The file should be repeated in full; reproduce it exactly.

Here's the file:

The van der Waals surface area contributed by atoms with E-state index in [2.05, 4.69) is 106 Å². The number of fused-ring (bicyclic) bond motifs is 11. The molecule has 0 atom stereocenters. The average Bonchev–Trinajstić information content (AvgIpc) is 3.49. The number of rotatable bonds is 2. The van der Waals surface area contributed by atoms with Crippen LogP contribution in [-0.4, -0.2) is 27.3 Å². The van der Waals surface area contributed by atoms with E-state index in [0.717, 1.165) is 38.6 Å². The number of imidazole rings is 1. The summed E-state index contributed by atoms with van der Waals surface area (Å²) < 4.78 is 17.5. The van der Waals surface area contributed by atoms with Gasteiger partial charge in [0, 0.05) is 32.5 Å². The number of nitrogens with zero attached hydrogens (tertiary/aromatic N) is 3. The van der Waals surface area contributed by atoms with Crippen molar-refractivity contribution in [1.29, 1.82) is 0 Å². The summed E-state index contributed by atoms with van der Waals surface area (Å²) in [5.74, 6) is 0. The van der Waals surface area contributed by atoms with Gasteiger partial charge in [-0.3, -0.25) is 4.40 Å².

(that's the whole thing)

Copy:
The van der Waals surface area contributed by atoms with E-state index in [2.05, 4.69) is 106 Å². The number of fused-ring (bicyclic) bond motifs is 11. The molecule has 0 atom stereocenters. The average Bonchev–Trinajstić information content (AvgIpc) is 3.49. The number of rotatable bonds is 2. The van der Waals surface area contributed by atoms with Crippen LogP contribution in [-0.4, -0.2) is 27.3 Å². The van der Waals surface area contributed by atoms with E-state index in [0.717, 1.165) is 38.6 Å². The number of imidazole rings is 1. The summed E-state index contributed by atoms with van der Waals surface area (Å²) < 4.78 is 17.5. The van der Waals surface area contributed by atoms with Gasteiger partial charge in [0, 0.05) is 32.5 Å². The number of nitrogens with zero attached hydrogens (tertiary/aromatic N) is 3. The van der Waals surface area contributed by atoms with Crippen molar-refractivity contribution in [1.29, 1.82) is 0 Å². The summed E-state index contributed by atoms with van der Waals surface area (Å²) in [5.74, 6) is 0. The van der Waals surface area contributed by atoms with Gasteiger partial charge in [-0.3, -0.25) is 4.40 Å².